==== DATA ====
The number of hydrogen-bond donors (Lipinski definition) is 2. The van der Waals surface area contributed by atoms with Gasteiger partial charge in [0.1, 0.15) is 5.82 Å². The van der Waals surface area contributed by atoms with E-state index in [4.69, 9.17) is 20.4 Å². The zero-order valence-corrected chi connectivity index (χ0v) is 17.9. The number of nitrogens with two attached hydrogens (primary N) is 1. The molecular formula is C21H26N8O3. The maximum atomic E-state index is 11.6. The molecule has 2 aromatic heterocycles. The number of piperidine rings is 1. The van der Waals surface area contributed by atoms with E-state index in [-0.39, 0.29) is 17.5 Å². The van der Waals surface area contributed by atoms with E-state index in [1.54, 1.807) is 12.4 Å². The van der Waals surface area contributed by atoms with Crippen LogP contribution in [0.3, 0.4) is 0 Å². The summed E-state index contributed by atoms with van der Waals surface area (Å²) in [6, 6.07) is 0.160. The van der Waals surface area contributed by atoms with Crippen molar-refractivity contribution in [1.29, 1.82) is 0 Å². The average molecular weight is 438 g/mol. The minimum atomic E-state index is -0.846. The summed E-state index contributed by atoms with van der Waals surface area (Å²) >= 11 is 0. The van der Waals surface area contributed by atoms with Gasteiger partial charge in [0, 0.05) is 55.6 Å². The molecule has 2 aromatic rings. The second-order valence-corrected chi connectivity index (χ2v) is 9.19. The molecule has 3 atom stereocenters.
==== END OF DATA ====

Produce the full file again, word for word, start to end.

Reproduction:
The number of hydrogen-bond donors (Lipinski definition) is 2. The van der Waals surface area contributed by atoms with Gasteiger partial charge in [0.1, 0.15) is 5.82 Å². The van der Waals surface area contributed by atoms with E-state index in [4.69, 9.17) is 20.4 Å². The zero-order valence-corrected chi connectivity index (χ0v) is 17.9. The number of nitrogens with two attached hydrogens (primary N) is 1. The molecular formula is C21H26N8O3. The maximum atomic E-state index is 11.6. The molecule has 2 aromatic heterocycles. The number of piperidine rings is 1. The van der Waals surface area contributed by atoms with E-state index in [-0.39, 0.29) is 17.5 Å². The van der Waals surface area contributed by atoms with E-state index in [1.54, 1.807) is 12.4 Å². The van der Waals surface area contributed by atoms with Crippen LogP contribution in [0.3, 0.4) is 0 Å². The summed E-state index contributed by atoms with van der Waals surface area (Å²) in [6, 6.07) is 0.160. The van der Waals surface area contributed by atoms with Crippen molar-refractivity contribution in [1.29, 1.82) is 0 Å². The average molecular weight is 438 g/mol. The minimum atomic E-state index is -0.846. The summed E-state index contributed by atoms with van der Waals surface area (Å²) >= 11 is 0. The van der Waals surface area contributed by atoms with Gasteiger partial charge in [0, 0.05) is 55.6 Å². The molecule has 2 aromatic rings. The second-order valence-corrected chi connectivity index (χ2v) is 9.19. The molecule has 3 atom stereocenters.